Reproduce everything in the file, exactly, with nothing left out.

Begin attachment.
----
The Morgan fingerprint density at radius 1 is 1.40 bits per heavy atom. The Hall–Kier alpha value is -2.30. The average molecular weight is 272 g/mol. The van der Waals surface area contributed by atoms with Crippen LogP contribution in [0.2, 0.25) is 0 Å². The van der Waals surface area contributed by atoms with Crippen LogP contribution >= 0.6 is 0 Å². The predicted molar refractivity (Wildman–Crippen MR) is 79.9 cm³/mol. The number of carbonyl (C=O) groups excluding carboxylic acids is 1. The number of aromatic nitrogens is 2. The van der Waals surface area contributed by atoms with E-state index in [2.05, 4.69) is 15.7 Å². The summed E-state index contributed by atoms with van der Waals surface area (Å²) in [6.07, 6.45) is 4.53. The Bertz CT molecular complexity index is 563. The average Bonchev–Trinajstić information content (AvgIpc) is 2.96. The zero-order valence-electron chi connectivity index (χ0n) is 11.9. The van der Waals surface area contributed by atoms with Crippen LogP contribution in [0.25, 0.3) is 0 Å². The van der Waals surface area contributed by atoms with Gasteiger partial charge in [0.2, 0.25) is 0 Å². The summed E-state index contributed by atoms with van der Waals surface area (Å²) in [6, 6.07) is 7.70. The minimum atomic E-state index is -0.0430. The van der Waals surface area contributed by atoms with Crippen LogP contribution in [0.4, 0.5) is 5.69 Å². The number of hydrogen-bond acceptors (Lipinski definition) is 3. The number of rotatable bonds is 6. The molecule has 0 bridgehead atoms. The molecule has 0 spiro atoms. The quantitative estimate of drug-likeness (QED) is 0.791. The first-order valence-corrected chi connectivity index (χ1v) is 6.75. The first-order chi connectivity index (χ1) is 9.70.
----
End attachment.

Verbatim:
The Morgan fingerprint density at radius 1 is 1.40 bits per heavy atom. The Hall–Kier alpha value is -2.30. The average molecular weight is 272 g/mol. The van der Waals surface area contributed by atoms with Crippen LogP contribution in [0.2, 0.25) is 0 Å². The van der Waals surface area contributed by atoms with Crippen LogP contribution >= 0.6 is 0 Å². The predicted molar refractivity (Wildman–Crippen MR) is 79.9 cm³/mol. The number of carbonyl (C=O) groups excluding carboxylic acids is 1. The number of aromatic nitrogens is 2. The van der Waals surface area contributed by atoms with E-state index in [2.05, 4.69) is 15.7 Å². The summed E-state index contributed by atoms with van der Waals surface area (Å²) in [6.07, 6.45) is 4.53. The Bertz CT molecular complexity index is 563. The average Bonchev–Trinajstić information content (AvgIpc) is 2.96. The zero-order valence-electron chi connectivity index (χ0n) is 11.9. The van der Waals surface area contributed by atoms with Crippen LogP contribution in [0.25, 0.3) is 0 Å². The van der Waals surface area contributed by atoms with Gasteiger partial charge in [0.2, 0.25) is 0 Å². The summed E-state index contributed by atoms with van der Waals surface area (Å²) in [6, 6.07) is 7.70. The minimum atomic E-state index is -0.0430. The van der Waals surface area contributed by atoms with Crippen LogP contribution in [0.4, 0.5) is 5.69 Å². The number of hydrogen-bond acceptors (Lipinski definition) is 3. The number of rotatable bonds is 6. The molecule has 0 bridgehead atoms. The molecule has 0 spiro atoms. The quantitative estimate of drug-likeness (QED) is 0.791. The first-order valence-corrected chi connectivity index (χ1v) is 6.75. The first-order chi connectivity index (χ1) is 9.70.